Developing the Model
Choice of Software
MS Excel was chosen as the modelling platform, because the team had prior training and confidence in using the software. In addition, this approach had the following advantages:
• Simplicity – Minimal training is required to operate and modify the model.
• Transparency – All steps and calculations can be critically observed and conclusions drawn about their reliability. This also adds educational value compared to commercial “black box” software.
• Customisation – All calculations can be modified depending on the system configuration being modelled and the assumptions made.
• Various outputs – graphs, summary statistics, etc can be generated and analysed within the software without exporting results.
• Cross-platform, unlike most commercial software.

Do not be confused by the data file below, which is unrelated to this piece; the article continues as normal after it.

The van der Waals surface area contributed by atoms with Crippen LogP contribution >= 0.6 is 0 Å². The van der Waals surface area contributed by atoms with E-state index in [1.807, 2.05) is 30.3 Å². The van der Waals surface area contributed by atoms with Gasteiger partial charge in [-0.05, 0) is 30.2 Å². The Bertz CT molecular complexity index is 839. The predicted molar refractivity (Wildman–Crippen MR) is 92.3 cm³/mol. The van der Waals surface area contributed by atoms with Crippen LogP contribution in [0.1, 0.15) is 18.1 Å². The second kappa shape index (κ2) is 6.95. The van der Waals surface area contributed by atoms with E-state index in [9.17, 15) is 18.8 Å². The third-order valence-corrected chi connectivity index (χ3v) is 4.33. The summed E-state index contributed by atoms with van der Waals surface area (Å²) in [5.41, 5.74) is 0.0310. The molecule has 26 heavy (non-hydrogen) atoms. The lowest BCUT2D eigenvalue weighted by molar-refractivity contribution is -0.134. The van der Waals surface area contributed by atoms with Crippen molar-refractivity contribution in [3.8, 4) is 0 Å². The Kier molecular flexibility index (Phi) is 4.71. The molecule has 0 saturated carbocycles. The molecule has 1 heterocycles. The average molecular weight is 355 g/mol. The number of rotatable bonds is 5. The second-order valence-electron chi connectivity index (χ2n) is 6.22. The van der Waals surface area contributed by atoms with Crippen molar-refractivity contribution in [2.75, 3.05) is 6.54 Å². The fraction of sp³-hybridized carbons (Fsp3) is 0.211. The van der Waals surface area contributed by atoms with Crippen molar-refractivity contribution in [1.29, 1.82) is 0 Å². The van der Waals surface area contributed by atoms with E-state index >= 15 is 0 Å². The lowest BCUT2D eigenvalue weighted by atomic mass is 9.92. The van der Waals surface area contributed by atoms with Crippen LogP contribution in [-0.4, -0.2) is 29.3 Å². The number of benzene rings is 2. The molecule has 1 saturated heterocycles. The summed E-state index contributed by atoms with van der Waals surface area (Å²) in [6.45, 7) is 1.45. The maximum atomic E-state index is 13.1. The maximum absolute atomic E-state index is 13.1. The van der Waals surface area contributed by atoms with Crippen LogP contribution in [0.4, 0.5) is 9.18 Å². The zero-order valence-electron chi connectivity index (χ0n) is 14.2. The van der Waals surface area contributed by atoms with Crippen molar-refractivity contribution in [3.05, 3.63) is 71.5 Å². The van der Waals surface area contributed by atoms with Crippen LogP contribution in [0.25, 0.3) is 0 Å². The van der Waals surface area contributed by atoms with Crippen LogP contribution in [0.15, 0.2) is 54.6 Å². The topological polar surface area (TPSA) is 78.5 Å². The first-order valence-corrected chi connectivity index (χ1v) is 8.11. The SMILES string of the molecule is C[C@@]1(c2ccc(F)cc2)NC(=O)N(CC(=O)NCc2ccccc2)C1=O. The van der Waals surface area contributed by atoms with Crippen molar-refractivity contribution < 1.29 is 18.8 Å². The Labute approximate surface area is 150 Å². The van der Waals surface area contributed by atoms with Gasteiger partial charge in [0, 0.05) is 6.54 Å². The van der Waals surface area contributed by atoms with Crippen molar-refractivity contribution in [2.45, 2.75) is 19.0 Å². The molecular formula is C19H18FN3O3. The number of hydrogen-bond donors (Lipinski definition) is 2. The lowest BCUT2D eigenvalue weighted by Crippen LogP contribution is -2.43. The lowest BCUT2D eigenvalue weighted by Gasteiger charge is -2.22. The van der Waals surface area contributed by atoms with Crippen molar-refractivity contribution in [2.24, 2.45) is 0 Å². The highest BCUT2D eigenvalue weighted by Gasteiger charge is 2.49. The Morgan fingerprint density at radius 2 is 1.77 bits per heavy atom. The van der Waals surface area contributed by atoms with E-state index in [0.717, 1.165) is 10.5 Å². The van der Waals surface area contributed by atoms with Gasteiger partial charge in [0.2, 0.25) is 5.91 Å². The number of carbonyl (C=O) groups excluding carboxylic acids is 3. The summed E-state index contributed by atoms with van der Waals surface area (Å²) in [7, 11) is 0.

When defining system boundaries, the focus was on the choice of input parameters. Parameters that have the most significant effect on plant performance and supply-demand matching were selected as inputs – a selection is shown in Table 1. At the same time it was ensured comparable data was available in literature for different plant types, so the model could be used in practice to compare these.
• Calculations were based on widely used high level operational parameters, but the underlying physical reasons and thermodynamical calculations were omitted.
• All inputs were assumed constant throughout plant operation.
• Some more specific assumptions were also made, which can be seen in the model.
Table 1. Inputs for the model